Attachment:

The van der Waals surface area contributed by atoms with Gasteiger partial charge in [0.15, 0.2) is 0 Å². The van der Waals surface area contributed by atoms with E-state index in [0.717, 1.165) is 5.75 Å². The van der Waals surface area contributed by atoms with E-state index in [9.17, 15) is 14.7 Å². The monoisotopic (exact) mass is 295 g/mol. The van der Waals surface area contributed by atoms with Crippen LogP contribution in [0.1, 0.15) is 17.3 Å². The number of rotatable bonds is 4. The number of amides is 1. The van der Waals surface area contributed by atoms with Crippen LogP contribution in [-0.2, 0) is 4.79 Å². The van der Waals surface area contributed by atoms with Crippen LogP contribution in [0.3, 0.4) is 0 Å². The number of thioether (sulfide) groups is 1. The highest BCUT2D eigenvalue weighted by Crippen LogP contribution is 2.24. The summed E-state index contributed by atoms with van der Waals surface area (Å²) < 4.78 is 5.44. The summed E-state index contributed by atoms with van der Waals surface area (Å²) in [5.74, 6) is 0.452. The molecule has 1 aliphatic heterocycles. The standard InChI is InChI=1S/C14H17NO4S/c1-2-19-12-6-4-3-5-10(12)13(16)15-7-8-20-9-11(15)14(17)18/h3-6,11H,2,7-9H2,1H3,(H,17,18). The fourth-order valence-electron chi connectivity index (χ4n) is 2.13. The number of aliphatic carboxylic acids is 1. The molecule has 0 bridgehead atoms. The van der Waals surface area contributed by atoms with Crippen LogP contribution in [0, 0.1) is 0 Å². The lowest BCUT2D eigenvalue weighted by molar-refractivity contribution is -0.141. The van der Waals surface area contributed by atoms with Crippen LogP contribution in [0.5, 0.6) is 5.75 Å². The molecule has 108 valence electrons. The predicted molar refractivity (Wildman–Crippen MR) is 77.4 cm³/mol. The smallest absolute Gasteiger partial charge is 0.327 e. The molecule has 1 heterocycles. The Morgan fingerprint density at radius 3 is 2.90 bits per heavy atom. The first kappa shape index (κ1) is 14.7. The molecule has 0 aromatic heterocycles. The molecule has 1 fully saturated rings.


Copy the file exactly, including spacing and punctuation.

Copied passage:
The van der Waals surface area contributed by atoms with Gasteiger partial charge in [0.15, 0.2) is 0 Å². The van der Waals surface area contributed by atoms with E-state index in [0.717, 1.165) is 5.75 Å². The van der Waals surface area contributed by atoms with E-state index in [9.17, 15) is 14.7 Å². The monoisotopic (exact) mass is 295 g/mol. The van der Waals surface area contributed by atoms with Crippen LogP contribution in [0.1, 0.15) is 17.3 Å². The number of rotatable bonds is 4. The number of amides is 1. The van der Waals surface area contributed by atoms with Crippen LogP contribution in [-0.2, 0) is 4.79 Å². The van der Waals surface area contributed by atoms with Crippen LogP contribution in [0.3, 0.4) is 0 Å². The number of thioether (sulfide) groups is 1. The highest BCUT2D eigenvalue weighted by Crippen LogP contribution is 2.24. The summed E-state index contributed by atoms with van der Waals surface area (Å²) < 4.78 is 5.44. The summed E-state index contributed by atoms with van der Waals surface area (Å²) in [5.74, 6) is 0.452. The molecule has 1 aliphatic heterocycles. The standard InChI is InChI=1S/C14H17NO4S/c1-2-19-12-6-4-3-5-10(12)13(16)15-7-8-20-9-11(15)14(17)18/h3-6,11H,2,7-9H2,1H3,(H,17,18). The fourth-order valence-electron chi connectivity index (χ4n) is 2.13. The number of aliphatic carboxylic acids is 1. The molecule has 0 bridgehead atoms. The van der Waals surface area contributed by atoms with Crippen LogP contribution in [0, 0.1) is 0 Å². The lowest BCUT2D eigenvalue weighted by molar-refractivity contribution is -0.141. The van der Waals surface area contributed by atoms with Crippen LogP contribution in [0.5, 0.6) is 5.75 Å². The molecule has 108 valence electrons. The predicted molar refractivity (Wildman–Crippen MR) is 77.4 cm³/mol. The smallest absolute Gasteiger partial charge is 0.327 e. The molecule has 1 heterocycles. The Morgan fingerprint density at radius 3 is 2.90 bits per heavy atom. The first kappa shape index (κ1) is 14.7. The molecule has 0 aromatic heterocycles. The molecule has 1 fully saturated rings.